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For all posts on the Brainzooming blog about the human, albeit somewhat impersonal, interactions social networking facilitiates, we haven’t covered the concept of business systems essentially serving as the RSS feeds which drive links, conversations, and analysis within private social networks. Into that gap steps Hunter Richards, an Accounting Market Analyst for Software Advice to cover “application event streams ” in this guest blog perspective on how business systems become part of social networking conversations:

Application Event Streams – Attack of the Social Machines

Application event streams – timely business intelligence (BI) updates that can be followed and discussed in a social activity stream – are kick-starting company conversations around critical business data.  We’ve seen the value of Twitter and Facebook as critical communications networks, and Yammer and Salesforce.com’s Chatter have applied these same concepts to business to enable social collaboration among knowledge workers. But now TIBCO is taking it to the next level with its Tibbr offering. Tibbr pulls data from sophisticated business systems and incorporates the updates directly into activity streams – sort of like a targeted RSS feed.

Enterprise applications such as enterprise resource planning (ERP) and customer relationship management (CRM) systems have created overwhelming troves of corporate data, but they’re often limited to a few executives and business analysts. With a social media interface, however, a broader audience can participate. The simple concept of “following” a stream gets the right information to the right people, right away. When users follow only what they need to know, they don’t waste time sorting through irrelevant information. The system itself can even become a participant, creating new streams when new information arises and answering questions posed by users. For example, activity streams can be automatically updated when revenue surpasses a particular level. Then users can comment and start a discussion with colleagues faster, noting why a particular strategy works, and building off of it for the future. In other words, communication becomes collaboration.

Who knows – maybe this technology can even make us better friends with our co-workers and our technology. But if you’re staying late at the office to discuss last night’s NFL game with your ERP system, you might want to see a shrink. - Hunter Richards

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An email best practices presentation claimed an average person spends 3 seconds looking at opened email.

Can you say the most important thing you need to in 3 seconds?

We all better get good at it now.

Mike Brown

We help you think of new ideas….fast. Email us at brainzooming@gmail.com or call 816-509-5320 to get us started doing it for you!

Mike Brown

Founder of The Brainzooming Group, and an expert on strategy, creativity, and innovation. Mike is a frequent speaker on innovation, strategic thinking, and social media.

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Talking small business marketing with a business owner caught up in the idea of transparency, we got into a discussion about cues he regularly communicates which signal he has a very small business. While his point about absolute transparency is noble, my take was his small business marketing messages wind up over-communicating. They provide context that’s neither necessary nor relevant for his potential or current clients to make informed decisions about using his company.

His small business marketing effort represents a relatively common situation: inadvertently or deliberately marketing the parts and pieces of a business instead of the benefits and results a brand provides.

In this type of situation, sharing too much detail in small business marketing messages can provide information on the inner workings of business customers may not even care about knowing. It’s far better to focus on and secure agreement to the results a brand will deliver for a customer.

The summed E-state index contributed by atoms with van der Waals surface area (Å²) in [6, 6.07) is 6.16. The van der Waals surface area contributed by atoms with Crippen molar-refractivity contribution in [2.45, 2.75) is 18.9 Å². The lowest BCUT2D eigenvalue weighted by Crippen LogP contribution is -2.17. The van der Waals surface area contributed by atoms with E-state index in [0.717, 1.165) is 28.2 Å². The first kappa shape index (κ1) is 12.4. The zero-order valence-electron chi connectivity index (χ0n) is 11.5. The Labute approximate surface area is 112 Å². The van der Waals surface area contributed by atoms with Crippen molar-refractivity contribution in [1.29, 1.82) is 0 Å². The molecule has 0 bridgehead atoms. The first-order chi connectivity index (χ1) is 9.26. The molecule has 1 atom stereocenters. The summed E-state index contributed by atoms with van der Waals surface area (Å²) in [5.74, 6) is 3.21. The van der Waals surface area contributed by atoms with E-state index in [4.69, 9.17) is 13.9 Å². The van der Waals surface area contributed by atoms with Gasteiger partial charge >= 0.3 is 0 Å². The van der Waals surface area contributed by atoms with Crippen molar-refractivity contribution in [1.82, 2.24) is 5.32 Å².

My advice for small business people marketing against larger competitors is to change the nature of your marketing messages to help de-emphasize size by:

  • Describing situations potential customers can easily relate to rather than naming specific clients - This allows a single client’s situation to potentially yield multiple case studies which demonstrate benefits you provide.
  • Talking percentages, not absolute numbers – Say “75% of our clients” vs. “3 of our clients.”
  • Not being overly precise about the company’s size – For example, share “there are two primary point people” vs. “there are two of us.” The latter says there are only two people involved; the former, which is just as accurate, discloses two “primary” people, but leaves room for the possibility others might be involved.
  • Talking about specific experiences only when absolutely necessary for clarity – Covering your capabilities with actual, generalized examples (vs. saying, “for client X, we did Y”) allows one client experience to be shared in multiple ways. Detailing particulars tied to an individual client gives you much less to talk about when it comes to your experience.

Using this strategy for your small business marketing messages allows much greater flexibility in how to best organize and deploy resources to create very satisfied customers.

Knowing there are many solopreneurs and small business owners reading the blog, I’d love to hear how you deal with the issue of appearing bigger than you are and marketing the benefits you provide. Is this a transparency-related issue for you? What strategies do you use for creating your small business marketing messages?Mike Brown

The Brainzooming Group helps make smart organizations more successful by rapidly expanding their strategic options and creating innovative plans they can efficiently implement. Email us at brainzooming@gmail.com or call us at 816-509-5320 to learn how we can deliver these benefits for you.

Mike Brown

Founder of The Brainzooming Group, and an expert on strategy, creativity, and innovation. Mike is a frequent speaker on innovation, strategic thinking, and social media.

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We’ve been discussing creative job titles around here.  And by creative job titles, I’m talking about job titles that:

  • Are descriptive
  • Stand out
  • Aren‘t so trendy or cutesy they are embarrassing

When starting The Brainzooming Group, creating job titles wasn’t a priority. That being said, I’ve always thought the word “catalyst” (something which prompts or hastens an important event without being caught up in the event) perfectly describes what The Brainzooming Group does. I acknowledge though, you may have to know too much about chemistry for “catalyst” to work. As a result, my business card still has no title on it.

As we’re growing and making additions you’ll learn about soon, titles have been a topic. When we work on coming up with creative job titles, here are some of the creativity- instigating questions we’ll be asking ourselves to generate new ideas:

  • What words describe the cool outcomes of our work or the experience of working with us?